Romania registers the fifth lowest female labour market participation in the European Union (56 percent), 2013 statistics issued by Eurostat reveal. Greece, Italy , Croatia and Spania have also lowest female employment rates, while Sweden, Germany, Denmark and Finland see the highest rates when it comes to women’s employment.
Romanian women represented 44 percent of the labour market in 2013, with 32 percent holding management positions. 61 percent of them were working in sales and services.
On the other hand, the gender gap on wages was settled to 9.1 percent, ranking Romania among the first ten EU states with the lowest gaps between men and women, more precisely the seventh position.
A survey conducted by Estuar Romania Foundation also points to the low female employment rate of Romanian women compared to Romanian men. The foundation argues this happens despite the fact that women have a highest education level, representing 60 percent of the total number of university graduates.
Regarding the top management positions among women in Romania, Mercer HR consultancy company thinks that, on the contrary, the number of Romanian women in leading positions is higher compared to other EU countries due to the lack of state financial aids granted in the post maternal period. So, in other words, Romanian women prefer to go back to work than stay home with their babies because they need money.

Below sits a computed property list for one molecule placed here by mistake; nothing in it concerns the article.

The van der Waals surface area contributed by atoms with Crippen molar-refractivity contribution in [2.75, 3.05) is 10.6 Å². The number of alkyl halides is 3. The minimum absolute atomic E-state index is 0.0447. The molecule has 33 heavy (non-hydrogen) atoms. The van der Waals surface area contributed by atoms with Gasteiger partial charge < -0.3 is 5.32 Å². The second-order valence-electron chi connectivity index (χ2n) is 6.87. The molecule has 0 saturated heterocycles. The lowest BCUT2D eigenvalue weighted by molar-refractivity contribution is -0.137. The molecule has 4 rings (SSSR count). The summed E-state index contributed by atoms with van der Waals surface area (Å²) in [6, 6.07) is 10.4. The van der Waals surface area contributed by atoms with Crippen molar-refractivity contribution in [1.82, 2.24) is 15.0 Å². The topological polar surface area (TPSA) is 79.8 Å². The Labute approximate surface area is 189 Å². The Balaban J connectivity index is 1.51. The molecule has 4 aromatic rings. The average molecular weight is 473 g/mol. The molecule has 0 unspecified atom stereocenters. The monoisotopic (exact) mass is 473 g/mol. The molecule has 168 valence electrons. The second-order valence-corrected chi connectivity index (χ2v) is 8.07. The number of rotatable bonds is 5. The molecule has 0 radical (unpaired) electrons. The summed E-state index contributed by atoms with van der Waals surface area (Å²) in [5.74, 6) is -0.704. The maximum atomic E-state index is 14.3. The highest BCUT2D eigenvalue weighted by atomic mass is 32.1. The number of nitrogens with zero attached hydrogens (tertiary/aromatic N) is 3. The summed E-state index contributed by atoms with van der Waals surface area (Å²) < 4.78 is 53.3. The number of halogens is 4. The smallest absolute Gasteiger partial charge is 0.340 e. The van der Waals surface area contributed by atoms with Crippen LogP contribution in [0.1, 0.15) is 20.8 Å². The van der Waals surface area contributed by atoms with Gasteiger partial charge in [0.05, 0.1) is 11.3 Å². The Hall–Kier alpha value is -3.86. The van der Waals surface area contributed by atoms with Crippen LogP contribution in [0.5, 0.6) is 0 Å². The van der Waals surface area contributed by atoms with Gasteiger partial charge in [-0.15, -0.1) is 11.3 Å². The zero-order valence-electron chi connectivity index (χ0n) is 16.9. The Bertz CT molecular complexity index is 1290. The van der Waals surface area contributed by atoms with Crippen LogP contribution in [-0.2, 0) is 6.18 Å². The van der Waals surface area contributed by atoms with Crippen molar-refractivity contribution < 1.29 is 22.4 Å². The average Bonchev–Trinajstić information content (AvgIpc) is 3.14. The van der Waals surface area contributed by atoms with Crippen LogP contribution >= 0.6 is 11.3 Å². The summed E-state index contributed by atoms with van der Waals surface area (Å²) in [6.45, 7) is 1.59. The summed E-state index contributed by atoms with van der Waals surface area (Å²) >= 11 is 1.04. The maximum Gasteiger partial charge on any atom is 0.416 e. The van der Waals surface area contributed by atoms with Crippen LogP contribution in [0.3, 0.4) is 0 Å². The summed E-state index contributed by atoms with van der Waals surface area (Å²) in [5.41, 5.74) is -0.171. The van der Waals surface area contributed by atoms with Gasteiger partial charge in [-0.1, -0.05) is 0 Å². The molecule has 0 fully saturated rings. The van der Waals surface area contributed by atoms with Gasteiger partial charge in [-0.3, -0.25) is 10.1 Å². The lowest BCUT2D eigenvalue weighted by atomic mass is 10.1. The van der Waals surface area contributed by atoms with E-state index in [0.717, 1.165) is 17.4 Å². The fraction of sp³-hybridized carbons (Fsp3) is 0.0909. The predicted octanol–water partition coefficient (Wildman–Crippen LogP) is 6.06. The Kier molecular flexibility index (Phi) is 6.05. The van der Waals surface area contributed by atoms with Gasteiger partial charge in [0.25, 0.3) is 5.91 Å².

On the other hand, to mark International Women’s Day (IWD) on Sunday 8th March 2015, PwC surveyed 8,756 female millennials (women born between 1980-1995) from 75 countries to find out how they feel about the world of work and their career. The study disclosed that female millennials are the most confident and ambitious of any female generation. According to the quoted survey, 49% of female millennials starting their careers believe they can reach the very top levels with their current employer. 86% of female millennials in a relationship are part of a dual-career couple, while 66% earn the same as or more than their partner or spouse.
Yet, almost half say employers are too male biased when it comes to internal promotions and 71% feel that opportunities are not equal for all.